For conspiracy theorists, the legal and diplomatic convolutions that have climaxed with the release of the Lockerbie bomber, Abdelbaset al-Megrahi, are reducible to sneering simple mindedness. It is all about oil. Libya has it and British companies are determined to sell the expertise to extract it.
According to this version the evidence is stark. Only a quarter of Libya's huge territory has been tapped for hydrocarbons and it has the most bountiful reserves in Africa. Proven deposits amount to 42 million barrels of crude and 1.3 trillion cubic metres of gas. Add to that evidence that Colonel Gaddafi ordered the 1986 La Belle disco bombing in Berlin in which two US servicemen died and the case is made.
But if it was already hard to imagine why a Scottish nationalist government should volunteer a decision designed to promote British business and enrage Capitol Hill, Scottish Justice Secretary Kenny MacAskill's statement in Edinburgh yesterday conceded nothing to the UK national interest.
Mr MacAskill denied any surrender to Whitehall urgings. True, Gordon Brown rushed through a prisoner transfer agreement with Libya to make the release of Megrahi possible. But the SNP man said he did not tumble into the prime minister's trap. The Scottish Government opposed that agreement. It was anathema to the families of American victims of the Lockerbie bombing and to their government.
Underlining his independence from London, he hinted with little subtlety that the British Government has breached secret agreements with Washington that Mr Megrahi will serve his full sentence in Scotland. In the MacAskill version Albion has been perfidious again but Caledonia is blameless. Scotland was not party to any such promise and Scots law allows prisoner release on compassionate grounds alone.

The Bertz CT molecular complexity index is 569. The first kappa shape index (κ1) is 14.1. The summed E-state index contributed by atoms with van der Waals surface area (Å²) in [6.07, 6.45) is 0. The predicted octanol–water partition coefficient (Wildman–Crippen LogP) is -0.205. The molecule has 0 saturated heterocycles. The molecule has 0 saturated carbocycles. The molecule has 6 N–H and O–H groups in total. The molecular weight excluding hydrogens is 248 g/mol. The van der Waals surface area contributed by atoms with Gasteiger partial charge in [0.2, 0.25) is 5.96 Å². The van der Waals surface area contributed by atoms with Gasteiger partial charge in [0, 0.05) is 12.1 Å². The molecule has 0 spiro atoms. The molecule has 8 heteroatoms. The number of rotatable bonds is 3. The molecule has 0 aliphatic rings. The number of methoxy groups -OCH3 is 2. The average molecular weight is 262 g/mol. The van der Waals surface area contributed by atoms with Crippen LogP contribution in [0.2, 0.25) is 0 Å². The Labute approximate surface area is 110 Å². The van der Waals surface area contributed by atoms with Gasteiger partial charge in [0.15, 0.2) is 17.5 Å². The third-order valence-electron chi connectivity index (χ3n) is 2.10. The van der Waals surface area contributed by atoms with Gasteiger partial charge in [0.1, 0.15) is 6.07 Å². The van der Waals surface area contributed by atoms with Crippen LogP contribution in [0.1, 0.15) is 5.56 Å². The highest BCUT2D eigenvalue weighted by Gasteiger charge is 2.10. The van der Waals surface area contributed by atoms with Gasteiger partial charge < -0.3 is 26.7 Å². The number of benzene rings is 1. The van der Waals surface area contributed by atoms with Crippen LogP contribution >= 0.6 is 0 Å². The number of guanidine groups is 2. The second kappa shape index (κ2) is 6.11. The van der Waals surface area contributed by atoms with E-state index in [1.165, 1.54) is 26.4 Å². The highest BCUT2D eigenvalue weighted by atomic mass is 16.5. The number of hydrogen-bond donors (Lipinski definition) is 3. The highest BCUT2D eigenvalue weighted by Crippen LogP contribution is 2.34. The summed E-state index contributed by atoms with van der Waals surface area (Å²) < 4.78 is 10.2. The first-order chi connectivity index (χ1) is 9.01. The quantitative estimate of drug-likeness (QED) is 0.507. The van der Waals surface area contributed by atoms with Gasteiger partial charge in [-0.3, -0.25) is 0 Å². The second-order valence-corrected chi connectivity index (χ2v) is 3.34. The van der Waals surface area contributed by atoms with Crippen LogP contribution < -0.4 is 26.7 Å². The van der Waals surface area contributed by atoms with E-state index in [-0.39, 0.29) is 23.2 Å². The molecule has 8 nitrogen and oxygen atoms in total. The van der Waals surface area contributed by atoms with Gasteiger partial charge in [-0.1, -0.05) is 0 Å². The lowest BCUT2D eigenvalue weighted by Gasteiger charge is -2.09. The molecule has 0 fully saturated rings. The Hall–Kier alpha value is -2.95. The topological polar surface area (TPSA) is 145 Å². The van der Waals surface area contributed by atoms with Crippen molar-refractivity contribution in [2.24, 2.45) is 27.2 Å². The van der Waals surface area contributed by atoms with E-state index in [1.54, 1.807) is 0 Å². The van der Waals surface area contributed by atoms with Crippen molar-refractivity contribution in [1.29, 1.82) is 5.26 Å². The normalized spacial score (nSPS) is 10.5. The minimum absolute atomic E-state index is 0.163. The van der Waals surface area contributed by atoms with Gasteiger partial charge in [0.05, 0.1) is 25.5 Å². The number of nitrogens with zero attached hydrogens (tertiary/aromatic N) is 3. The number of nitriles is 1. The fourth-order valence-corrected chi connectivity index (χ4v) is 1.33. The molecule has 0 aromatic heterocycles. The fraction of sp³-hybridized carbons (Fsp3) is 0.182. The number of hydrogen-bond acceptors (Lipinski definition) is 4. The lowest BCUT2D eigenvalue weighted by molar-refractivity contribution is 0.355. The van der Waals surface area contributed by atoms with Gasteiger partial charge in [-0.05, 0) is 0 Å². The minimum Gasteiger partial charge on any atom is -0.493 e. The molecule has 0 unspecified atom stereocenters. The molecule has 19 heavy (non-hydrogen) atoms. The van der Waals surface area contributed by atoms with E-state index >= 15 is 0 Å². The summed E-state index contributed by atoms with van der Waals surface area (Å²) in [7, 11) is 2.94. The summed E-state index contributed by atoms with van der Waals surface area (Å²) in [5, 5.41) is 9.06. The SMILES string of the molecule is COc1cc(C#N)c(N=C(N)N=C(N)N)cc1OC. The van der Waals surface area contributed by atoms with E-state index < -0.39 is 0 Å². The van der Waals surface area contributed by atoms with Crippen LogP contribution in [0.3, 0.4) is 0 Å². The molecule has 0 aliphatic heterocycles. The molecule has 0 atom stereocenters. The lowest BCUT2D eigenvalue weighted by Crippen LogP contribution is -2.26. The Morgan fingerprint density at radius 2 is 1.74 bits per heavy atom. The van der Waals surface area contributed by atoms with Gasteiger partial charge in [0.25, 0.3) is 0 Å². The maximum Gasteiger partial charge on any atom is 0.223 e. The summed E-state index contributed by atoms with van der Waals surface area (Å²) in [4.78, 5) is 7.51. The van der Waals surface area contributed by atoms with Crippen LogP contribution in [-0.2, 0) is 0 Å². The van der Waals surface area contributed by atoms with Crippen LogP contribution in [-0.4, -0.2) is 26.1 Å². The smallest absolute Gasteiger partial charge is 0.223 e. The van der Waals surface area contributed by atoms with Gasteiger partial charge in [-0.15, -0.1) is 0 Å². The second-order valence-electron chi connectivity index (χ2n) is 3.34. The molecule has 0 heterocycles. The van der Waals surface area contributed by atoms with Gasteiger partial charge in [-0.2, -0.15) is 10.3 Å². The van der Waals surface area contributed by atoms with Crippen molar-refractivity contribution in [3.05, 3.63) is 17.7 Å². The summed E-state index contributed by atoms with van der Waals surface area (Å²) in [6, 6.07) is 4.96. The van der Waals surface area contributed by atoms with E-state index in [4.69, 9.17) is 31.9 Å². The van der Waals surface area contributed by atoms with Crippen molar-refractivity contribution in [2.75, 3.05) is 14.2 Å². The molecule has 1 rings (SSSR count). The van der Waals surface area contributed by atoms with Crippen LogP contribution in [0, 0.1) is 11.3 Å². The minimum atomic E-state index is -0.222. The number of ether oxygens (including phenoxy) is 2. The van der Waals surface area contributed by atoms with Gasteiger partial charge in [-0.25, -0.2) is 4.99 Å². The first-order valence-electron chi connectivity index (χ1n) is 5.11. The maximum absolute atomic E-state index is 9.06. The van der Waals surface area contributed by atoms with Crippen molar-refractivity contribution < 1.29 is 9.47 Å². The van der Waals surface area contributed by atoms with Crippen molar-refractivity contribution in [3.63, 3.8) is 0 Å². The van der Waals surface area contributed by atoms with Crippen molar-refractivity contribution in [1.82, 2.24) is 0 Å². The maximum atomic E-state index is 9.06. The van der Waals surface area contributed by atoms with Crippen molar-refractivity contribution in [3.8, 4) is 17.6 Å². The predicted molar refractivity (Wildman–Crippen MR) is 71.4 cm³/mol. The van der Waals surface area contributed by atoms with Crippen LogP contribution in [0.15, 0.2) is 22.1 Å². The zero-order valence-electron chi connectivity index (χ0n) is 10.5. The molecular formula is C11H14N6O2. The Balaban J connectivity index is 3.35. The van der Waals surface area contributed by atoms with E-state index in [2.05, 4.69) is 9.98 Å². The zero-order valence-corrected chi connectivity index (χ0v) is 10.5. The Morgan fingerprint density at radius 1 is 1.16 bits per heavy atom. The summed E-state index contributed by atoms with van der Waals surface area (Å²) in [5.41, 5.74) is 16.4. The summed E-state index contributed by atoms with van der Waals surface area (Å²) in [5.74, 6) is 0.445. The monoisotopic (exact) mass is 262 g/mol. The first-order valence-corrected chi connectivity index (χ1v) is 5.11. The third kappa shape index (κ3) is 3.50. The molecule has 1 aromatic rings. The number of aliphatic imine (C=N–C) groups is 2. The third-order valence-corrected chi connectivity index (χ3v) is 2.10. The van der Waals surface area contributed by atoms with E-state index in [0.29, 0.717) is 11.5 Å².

So, Megrahi is free, US opinion is incensed and London is embarrassed, but according to the SNP version it is not Mr MacAskill's fault. Blame lies exclusively in Whitehall. MacAskill claims he has simply done his duty, and with regret because he believes Mr Megrahi was properly prosecuted and convicted. This stretches credulity.
Scotland's Justice Minister is a politician not a judge. So, it is reasonable to concede that, although he resisted urgings by his UK Labour opponents, his decision was not made solely according to a balance of justice and compassion. As with all aspects of the bombing, the truth is more complicated.
The trial at which Megrahi was convicted was blighted from the beginning by Scottish legal pomposity. Proud denizens of Edinburgh's legal hierarchy ached to see their distinctive judicial apparatus strut its stuff on the international scene. The outcome, a televised trial at a newly designated postage stamp of Scottish territory in the Netherlands, suited London and Washington. It suited Scottish lawyers even better.